Thursday, September 29, 2011

Flat Tire Décor Gives Your Container Plants a Unique Look

Earlier this summer, Flat Tire Décor sent me two of their unique containers. I’m a sucker for plant pots anyway, and these are extra cool. They’re made from used automobile tires! The way they’ve cut the tires and put them together is attractive and no two are exactly alike, because of the way they're made.

I decided to pot them up using some summer annuals. 

I planted these with white Wave™ petunias, angel wing red begonias, and
a zonal geranium.

I used the same plants in each one, except that the smaller one is minus the Pelargonium.

When winter comes, I’ll be bringing the containers into the house and using them in other ways. I might use the smaller one to hold our remotes. On their website, they show using one for putting beverages on ice. (They aren’t watertight though, so if you’re using them inside, you’ll want to allow for that.) The ways for using these is endless!

I like that they’re using a recycled material to make their product and that they’re being made in the US (Wisconsin). For more information about Flat Tire Décor, visit their website or you can find them on Facebook and follow them on Twitter @flattiredecor.

L to R: Catalina, Newport, and Venice

This product was sent to me free of charge. The opinions expressed about the product are my own. If I like it, I will say so. If I don't, I'll say that too.

Tuesday, September 27, 2011

Yellow Needles on the Pines

A few years ago, we lost a white pine tree. It seemed like one day it was fine and the next it was dead. Of course things seldom happen that way, and we really don't know what happened with this particular white pine. But we cut most of it down and used it as a directional and pedestal for a bird house in the garden.

After that, we watched our other pines more closely. In the fall, we noticed that they had yellowing of some of the needles, which then fell off. Of course, we feared the worst - that we were going to lose yet another pine tree or two.

It turns out that our fears were unfounded in this instance. It's perfectly normal for white pine trees to do this. In the fall, they shed older needles. Have you ever walked through the woods where pine trees grow? On the forest floor are plenty of needles that were shed from those pine trees, creating a nice mulch for winter.

Speaking of using pine needles for mulch, I use them around my azaleas, blueberries, hydrangeas, and lingonberries. Pine needles add acid to the soil as they break down and these plants like that. In fact, one year, I conducted an experiment with the hydrangeas to see if I could get them to bloom blue.

Endless Summer® Hydrangea macrophylla 'Bailmer'
Hydrangeas depend on the pH of the soil to determine the color of their bloom. If you have alkaline soil (we do), they'll bloom pink. Acidic, and they'll bloom blue. Of course it depends a bit on the species and cultivar too, but this is a general rule. I mulched with pine needles one winter and don't you know, the first blooms of the year had a bluish tint to them!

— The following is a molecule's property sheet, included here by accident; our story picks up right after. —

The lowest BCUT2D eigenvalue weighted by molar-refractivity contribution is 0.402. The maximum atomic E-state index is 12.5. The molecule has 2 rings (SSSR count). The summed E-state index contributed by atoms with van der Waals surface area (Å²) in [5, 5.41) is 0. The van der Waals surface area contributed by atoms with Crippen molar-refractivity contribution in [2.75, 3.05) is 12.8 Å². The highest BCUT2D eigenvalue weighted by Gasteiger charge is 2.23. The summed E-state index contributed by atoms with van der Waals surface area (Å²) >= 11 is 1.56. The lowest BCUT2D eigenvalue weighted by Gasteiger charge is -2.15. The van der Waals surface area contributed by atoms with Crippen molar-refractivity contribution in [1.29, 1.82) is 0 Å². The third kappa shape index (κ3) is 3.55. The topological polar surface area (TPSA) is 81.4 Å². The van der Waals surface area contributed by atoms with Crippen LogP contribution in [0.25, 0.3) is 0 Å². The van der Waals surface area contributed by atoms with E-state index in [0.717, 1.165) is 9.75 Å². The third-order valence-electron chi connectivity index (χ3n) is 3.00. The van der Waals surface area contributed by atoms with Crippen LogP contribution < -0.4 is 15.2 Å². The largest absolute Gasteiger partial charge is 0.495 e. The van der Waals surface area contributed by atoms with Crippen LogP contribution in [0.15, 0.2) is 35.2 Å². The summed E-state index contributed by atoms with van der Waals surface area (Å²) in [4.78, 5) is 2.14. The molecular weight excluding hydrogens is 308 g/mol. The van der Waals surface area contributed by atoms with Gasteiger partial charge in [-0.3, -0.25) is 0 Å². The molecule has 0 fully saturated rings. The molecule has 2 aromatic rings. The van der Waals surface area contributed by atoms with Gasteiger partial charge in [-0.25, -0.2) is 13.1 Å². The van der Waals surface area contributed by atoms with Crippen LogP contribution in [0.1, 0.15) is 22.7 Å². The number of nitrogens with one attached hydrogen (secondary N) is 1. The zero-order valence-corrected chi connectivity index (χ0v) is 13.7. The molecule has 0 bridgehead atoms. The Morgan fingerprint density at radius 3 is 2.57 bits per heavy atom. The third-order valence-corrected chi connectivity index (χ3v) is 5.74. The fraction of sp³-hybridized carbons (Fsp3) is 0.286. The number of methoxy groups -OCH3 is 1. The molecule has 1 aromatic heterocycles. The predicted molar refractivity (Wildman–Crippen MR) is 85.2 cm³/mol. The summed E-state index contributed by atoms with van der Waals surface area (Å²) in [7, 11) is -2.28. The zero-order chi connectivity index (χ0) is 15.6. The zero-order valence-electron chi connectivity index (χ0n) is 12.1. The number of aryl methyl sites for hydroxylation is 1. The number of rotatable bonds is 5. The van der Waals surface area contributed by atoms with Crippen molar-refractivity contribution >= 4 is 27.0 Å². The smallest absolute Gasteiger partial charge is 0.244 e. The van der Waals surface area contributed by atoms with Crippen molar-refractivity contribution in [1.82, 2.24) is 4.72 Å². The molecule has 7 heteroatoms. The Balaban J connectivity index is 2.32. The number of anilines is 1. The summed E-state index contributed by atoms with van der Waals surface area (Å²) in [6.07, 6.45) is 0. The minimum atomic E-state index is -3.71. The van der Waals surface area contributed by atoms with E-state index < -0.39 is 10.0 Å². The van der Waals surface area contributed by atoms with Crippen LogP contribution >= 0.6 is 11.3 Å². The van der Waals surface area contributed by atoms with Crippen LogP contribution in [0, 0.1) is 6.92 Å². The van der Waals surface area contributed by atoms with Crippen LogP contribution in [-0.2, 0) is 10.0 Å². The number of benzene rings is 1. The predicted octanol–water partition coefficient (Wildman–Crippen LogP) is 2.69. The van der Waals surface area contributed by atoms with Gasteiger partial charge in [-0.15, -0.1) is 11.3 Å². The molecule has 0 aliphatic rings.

As the summer progressed, subsequent blooms became more and more pink. Had I continued to add fresh pine needles all summer, I'm sure they would have continued to bloom with that bluish tint.

Besides helping to change the color of hydrangea blooms, you can use pine needles to mulch these acid-loving plants:

  • Azalea 
  • Holly
  • Rhododendrons
  • Blueberry
  • Camelia
  • Dogwood
  • Gardenia
  • Lily-of-the-Valley
  • Lupine
  • Magnolia
  • Pachysandra
  • Phlox
  • Pieris
  • Raspberry
  • Strawberry

Sunday, September 25, 2011

Lovely Little Lewisia

There's a sweet little rock garden plant, native to the Pacific Northwest, that caught my fancy several years ago. I first saw Lewisia (Common names: Cliff Maids, Bitterroot) on the Spring Hill website and I knew I had to have it. 'Little Plum' came to live in my garden, but it didn't live very long.

This was early in my gardening days, before I learned about growing zones. It was before I learned about clay soil vs. sandy soil. Before I learned about good drainage. It only takes a few garden losses before you are motivated to do some research to try and figure out why a plant didn't thrive in your garden.

Lewisia in my garden in 2008

Lewisia is a succulent type of plant for zones 4-8 (mostly, depending on species) that likes average to poor soil and excellent drainage. The crown of the plant is subject to rotting, so using a pebble or sand mulch helps keep moisture away. It's a great rock garden plant, which is where I now have mine growing. Yes, I tried again, once I learned what lewisias need to grow well.

Lewisia in my garden in 2008
I got a few new lewisias last week at a plant sale (Lewisia cotyledon 'Rainbow Mix' and Lewisia longipetala 'Little Peach'). I planted them in a mix of sand and compost and elevated the planting area. I used pure sand around the crown of the plants. They'll get sun most of the day, although they prefer some afternoon shade. I think this will be fine in my northern garden.

Lewisias can also be grown as a houseplant. This one was a winner at the
Philadelphia Flower Show this spring.

The L. cotyledon is only hardy to zone 6, so we'll see how it does in my zone 5b garden. I've successfully grown several zone 6 plants over the years, but Lewisia can be somewhat difficult in the best of circumstances.

(Yes, we're trying to  kill the white  mulberry tree...)

Lewisia in my 2008 garden.
Like most rock garden plants, lewisias aren't large. At maturity, they're less than six inches tall and 6-9 inches wide. I've seen plants that are somewhat larger though. They bloom in late spring and early summer, with occasional light rebloom later in the season.